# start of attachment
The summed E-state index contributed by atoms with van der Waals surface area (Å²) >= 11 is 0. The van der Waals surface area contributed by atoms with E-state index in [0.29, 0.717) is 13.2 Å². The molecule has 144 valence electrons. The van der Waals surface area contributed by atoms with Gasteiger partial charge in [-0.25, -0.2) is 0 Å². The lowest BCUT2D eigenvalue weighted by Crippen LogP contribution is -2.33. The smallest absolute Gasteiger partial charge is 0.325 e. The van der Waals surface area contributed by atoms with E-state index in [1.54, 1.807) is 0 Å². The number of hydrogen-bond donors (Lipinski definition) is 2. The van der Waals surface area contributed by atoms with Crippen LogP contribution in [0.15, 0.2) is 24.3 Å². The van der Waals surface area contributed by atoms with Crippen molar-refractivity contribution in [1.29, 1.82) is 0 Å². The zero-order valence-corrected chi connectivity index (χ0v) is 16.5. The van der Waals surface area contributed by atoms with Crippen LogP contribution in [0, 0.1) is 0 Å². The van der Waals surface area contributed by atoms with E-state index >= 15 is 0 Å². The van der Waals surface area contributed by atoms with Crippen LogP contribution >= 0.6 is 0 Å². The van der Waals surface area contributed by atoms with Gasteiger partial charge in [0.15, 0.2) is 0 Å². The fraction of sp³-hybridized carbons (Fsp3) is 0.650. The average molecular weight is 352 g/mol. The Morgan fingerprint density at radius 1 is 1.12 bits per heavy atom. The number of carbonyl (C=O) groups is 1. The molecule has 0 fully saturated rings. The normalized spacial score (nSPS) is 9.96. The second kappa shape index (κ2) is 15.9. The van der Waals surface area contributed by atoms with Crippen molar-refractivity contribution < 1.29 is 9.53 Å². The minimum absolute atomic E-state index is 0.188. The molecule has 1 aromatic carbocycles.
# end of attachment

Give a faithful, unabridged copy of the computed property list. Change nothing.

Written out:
The summed E-state index contributed by atoms with van der Waals surface area (Å²) >= 11 is 0. The van der Waals surface area contributed by atoms with E-state index in [0.29, 0.717) is 13.2 Å². The molecule has 144 valence electrons. The van der Waals surface area contributed by atoms with Gasteiger partial charge in [-0.25, -0.2) is 0 Å². The lowest BCUT2D eigenvalue weighted by Crippen LogP contribution is -2.33. The smallest absolute Gasteiger partial charge is 0.325 e. The van der Waals surface area contributed by atoms with E-state index in [1.54, 1.807) is 0 Å². The number of hydrogen-bond donors (Lipinski definition) is 2. The van der Waals surface area contributed by atoms with Crippen LogP contribution in [0.15, 0.2) is 24.3 Å². The van der Waals surface area contributed by atoms with Crippen molar-refractivity contribution in [1.29, 1.82) is 0 Å². The zero-order valence-corrected chi connectivity index (χ0v) is 16.5. The van der Waals surface area contributed by atoms with Crippen LogP contribution in [0, 0.1) is 0 Å². The van der Waals surface area contributed by atoms with E-state index >= 15 is 0 Å². The van der Waals surface area contributed by atoms with Crippen LogP contribution >= 0.6 is 0 Å². The van der Waals surface area contributed by atoms with Gasteiger partial charge in [0.15, 0.2) is 0 Å². The fraction of sp³-hybridized carbons (Fsp3) is 0.650. The average molecular weight is 352 g/mol. The Morgan fingerprint density at radius 1 is 1.12 bits per heavy atom. The number of carbonyl (C=O) groups is 1. The molecule has 0 fully saturated rings. The normalized spacial score (nSPS) is 9.96. The second kappa shape index (κ2) is 15.9. The van der Waals surface area contributed by atoms with Crippen molar-refractivity contribution < 1.29 is 9.53 Å². The minimum absolute atomic E-state index is 0.188. The molecule has 1 aromatic carbocycles.